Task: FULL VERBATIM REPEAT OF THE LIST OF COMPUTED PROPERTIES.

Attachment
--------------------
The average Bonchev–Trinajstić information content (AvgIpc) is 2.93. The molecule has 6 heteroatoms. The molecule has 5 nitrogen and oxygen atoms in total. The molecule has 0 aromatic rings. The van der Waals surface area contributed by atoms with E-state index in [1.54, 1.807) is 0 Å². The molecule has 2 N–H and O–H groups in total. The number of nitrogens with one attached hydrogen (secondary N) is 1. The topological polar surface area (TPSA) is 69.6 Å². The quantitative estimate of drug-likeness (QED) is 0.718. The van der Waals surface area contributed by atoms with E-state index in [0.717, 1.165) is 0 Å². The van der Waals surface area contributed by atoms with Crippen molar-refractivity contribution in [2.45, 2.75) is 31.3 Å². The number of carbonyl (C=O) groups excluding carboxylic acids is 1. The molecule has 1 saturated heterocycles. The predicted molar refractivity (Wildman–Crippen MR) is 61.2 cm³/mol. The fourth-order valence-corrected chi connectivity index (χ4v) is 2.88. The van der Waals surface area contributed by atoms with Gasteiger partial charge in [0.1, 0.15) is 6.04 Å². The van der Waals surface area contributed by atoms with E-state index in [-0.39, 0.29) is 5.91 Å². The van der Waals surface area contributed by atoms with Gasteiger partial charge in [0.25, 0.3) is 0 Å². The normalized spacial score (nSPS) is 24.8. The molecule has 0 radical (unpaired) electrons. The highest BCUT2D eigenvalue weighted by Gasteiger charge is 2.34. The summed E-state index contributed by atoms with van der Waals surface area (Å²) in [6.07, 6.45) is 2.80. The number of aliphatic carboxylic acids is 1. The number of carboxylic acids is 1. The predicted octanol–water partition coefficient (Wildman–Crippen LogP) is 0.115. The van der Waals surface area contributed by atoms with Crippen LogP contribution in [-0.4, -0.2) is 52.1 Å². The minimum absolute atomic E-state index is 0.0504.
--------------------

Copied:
The average Bonchev–Trinajstić information content (AvgIpc) is 2.93. The molecule has 6 heteroatoms. The molecule has 5 nitrogen and oxygen atoms in total. The molecule has 0 aromatic rings. The van der Waals surface area contributed by atoms with E-state index in [1.54, 1.807) is 0 Å². The molecule has 2 N–H and O–H groups in total. The number of nitrogens with one attached hydrogen (secondary N) is 1. The topological polar surface area (TPSA) is 69.6 Å². The quantitative estimate of drug-likeness (QED) is 0.718. The van der Waals surface area contributed by atoms with E-state index in [0.717, 1.165) is 0 Å². The van der Waals surface area contributed by atoms with Crippen molar-refractivity contribution in [2.45, 2.75) is 31.3 Å². The number of carbonyl (C=O) groups excluding carboxylic acids is 1. The molecule has 1 saturated heterocycles. The predicted molar refractivity (Wildman–Crippen MR) is 61.2 cm³/mol. The fourth-order valence-corrected chi connectivity index (χ4v) is 2.88. The van der Waals surface area contributed by atoms with Gasteiger partial charge in [0.1, 0.15) is 6.04 Å². The van der Waals surface area contributed by atoms with E-state index in [-0.39, 0.29) is 5.91 Å². The van der Waals surface area contributed by atoms with Gasteiger partial charge in [0.25, 0.3) is 0 Å². The normalized spacial score (nSPS) is 24.8. The molecule has 0 radical (unpaired) electrons. The highest BCUT2D eigenvalue weighted by Gasteiger charge is 2.34. The summed E-state index contributed by atoms with van der Waals surface area (Å²) in [6.07, 6.45) is 2.80. The number of aliphatic carboxylic acids is 1. The number of carboxylic acids is 1. The predicted octanol–water partition coefficient (Wildman–Crippen LogP) is 0.115. The van der Waals surface area contributed by atoms with Crippen LogP contribution in [-0.4, -0.2) is 52.1 Å². The minimum absolute atomic E-state index is 0.0504.